Master the nuances of job interview communication for your next face-to-face, and advance to the next step in the executive hiring process.
Provided by BlueSteps Executive Career Service
Lack of company culture fit is one of the most common reasons new hires end up leaving. To assess a candidate’s fit, companies often conduct multiple interviews during which the candidate has to meet with various employees. This section will cover some ways you can ace your interview and be sure to move on to the next stage of the hiring process.
Keep Calm and Turn off All Electronic Devices
Turn your phone off and put it away before you walk into the company building. This will guarantee that you are not distracted. Pay attention and make eye contact throughout the interview. Sit up straight, with your arms and legs unfolded. When asked a question, take a few seconds to think before answering so that you can give a thoughtful response. Most importantly: Have fun! Share your ideas and insights into the industry and ask questions that will help you learn more about how the company works and where they fit into the industry.
Break the Ice
Go ahead and make the first move when you’re meeting an interviewer by extending your hand for an introductory handshake. If the interviewer doesn’t already do so after you are both settled in, try to break the ice by talking about something you noticed you both have in common during your research. If you didn’t find any commonalities with this person, mention something related to the weather. This shows that you are an open, confident person (even if you are not), and makes the interviewer feel comfortable with you.
Speak in Sound Bites
Our attention spans have gotten shorter, so to perform well during your next interview, you’ll need to answer questions in one to two-minute sound bite stories. Try to respond using interesting, relatable stories that answer the question succinctly, precisely, and include examples that reinforce your brand message. An excellent way to approach this is by using the CAR method (Challenge with context, Actions, and Results). This approach allows you to show how you’ve handled challenges that relate to the questions asked by the interviewer by briefly explaining the situation and context, what you did to solve it, and how everything turned out, including any achievements you made.
Also, keep in mind that failed projects are not always a negative if you exceled and learned from them. During an interview, be prepared to offer examples of your weaknesses and failures and explain how you moved past the situation, what you learned, and anything you gained from the experience.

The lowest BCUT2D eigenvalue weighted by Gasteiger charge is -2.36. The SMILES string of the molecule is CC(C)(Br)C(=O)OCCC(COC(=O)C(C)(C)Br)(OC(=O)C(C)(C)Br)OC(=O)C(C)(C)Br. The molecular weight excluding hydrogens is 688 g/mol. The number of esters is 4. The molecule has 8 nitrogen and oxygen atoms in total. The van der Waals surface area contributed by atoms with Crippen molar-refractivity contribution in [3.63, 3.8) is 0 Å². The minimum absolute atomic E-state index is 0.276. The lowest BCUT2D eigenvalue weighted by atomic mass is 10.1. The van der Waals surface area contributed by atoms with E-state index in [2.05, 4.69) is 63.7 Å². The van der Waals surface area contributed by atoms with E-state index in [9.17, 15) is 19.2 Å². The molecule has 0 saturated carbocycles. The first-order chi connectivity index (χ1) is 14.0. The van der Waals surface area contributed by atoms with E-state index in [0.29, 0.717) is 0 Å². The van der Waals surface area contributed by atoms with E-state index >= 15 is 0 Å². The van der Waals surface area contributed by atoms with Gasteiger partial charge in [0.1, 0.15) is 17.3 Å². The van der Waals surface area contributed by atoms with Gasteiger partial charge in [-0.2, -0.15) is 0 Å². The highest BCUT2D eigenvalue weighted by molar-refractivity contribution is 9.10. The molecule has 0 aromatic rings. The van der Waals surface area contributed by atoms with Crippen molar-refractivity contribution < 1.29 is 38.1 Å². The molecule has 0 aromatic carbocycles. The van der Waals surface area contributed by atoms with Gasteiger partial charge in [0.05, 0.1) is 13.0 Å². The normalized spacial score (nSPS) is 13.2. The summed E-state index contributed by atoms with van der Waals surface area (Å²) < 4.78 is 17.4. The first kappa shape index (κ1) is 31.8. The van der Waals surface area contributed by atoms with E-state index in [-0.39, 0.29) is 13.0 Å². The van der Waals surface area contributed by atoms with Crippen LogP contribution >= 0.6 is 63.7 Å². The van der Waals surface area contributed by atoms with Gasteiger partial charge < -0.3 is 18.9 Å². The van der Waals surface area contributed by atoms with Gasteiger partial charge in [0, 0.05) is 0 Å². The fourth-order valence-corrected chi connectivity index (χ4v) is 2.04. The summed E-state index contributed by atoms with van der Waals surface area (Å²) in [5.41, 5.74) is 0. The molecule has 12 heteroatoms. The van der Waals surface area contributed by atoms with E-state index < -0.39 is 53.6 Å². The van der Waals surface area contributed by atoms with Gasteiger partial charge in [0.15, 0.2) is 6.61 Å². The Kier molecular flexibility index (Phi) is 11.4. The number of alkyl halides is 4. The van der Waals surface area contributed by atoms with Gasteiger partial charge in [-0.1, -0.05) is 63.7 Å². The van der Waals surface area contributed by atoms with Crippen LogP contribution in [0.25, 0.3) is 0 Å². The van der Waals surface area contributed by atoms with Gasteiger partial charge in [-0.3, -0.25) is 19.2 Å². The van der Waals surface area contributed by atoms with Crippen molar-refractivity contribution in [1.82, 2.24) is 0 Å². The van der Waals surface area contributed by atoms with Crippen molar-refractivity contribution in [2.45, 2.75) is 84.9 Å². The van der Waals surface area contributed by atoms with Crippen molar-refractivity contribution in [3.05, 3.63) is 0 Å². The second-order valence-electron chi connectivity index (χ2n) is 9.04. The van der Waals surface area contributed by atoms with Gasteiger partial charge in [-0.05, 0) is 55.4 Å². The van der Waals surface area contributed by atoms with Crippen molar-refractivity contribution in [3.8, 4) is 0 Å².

As you answer each interview question with these sound bite stories, find ways to make them as relevant as possible to the position and company you’re interviewing for based on the research you’ve conducted beforehand. It’s human nature to remember stories better than lists or numbers; so besides being more engaging, this method will ensure that the interviewer remembers your responses better. You may even decide to prepare 10-12 stories as you prepare for the interview so you can answer as many questions as possible using this engaging method.
Sell Brand You
During the interview, your interviewers are trying to figure out how you’re different from the other qualified candidates they’re speaking to. Therefore, you must differentiate yourself from other similar executives. You can do this by creating five unique selling points and weaving them (with real-life supporting examples) throughout your interview answers. What do you want your interviewers to remember about you?
Analyze Culture Fit
The interviewers are not the only ones who should be assessing culture fit – you should be too. Before the interview, prepare a list of three to five questions that will give you additional insights. As you speak with various hiring executives and search consultants about the company and the role, look out for any red flags and pay attention to your instincts. If you feel like this may not be the right career move for you after the interview, don’t move forward with the interview process.
End the Interview on a High Note
If you’ve paid attention during the interview and have done research beforehand on the company, you should be able to pull together a final one to two minute statement that explains why you think you’d be the best person for the position. After your final statement, reiterate your interest in the position, remind the interviewer of your unique selling points, and talk about the next steps in the hiring process. Never leave an interview without being clear on what the next steps are and if there are any action items you need to take next or further information you need to send.
This article was provided by BlueSteps. BlueSteps is the executive career management service of the Association of Executive Search Consultants (AESC). Boyden is a member of AESC. AESC’s BlueSteps helps 100,000+ executives manage their careers, track their goals and elevate their visibility to the right search firms. Get started >
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Candidate and interviewer…a unique interaction that has serious implications for the future of both parties. If you are the potential employee, your fit with the corporate culture and the honesty of your statements will be seen as vital to your future customers, co-workers, suppliers and stockholders.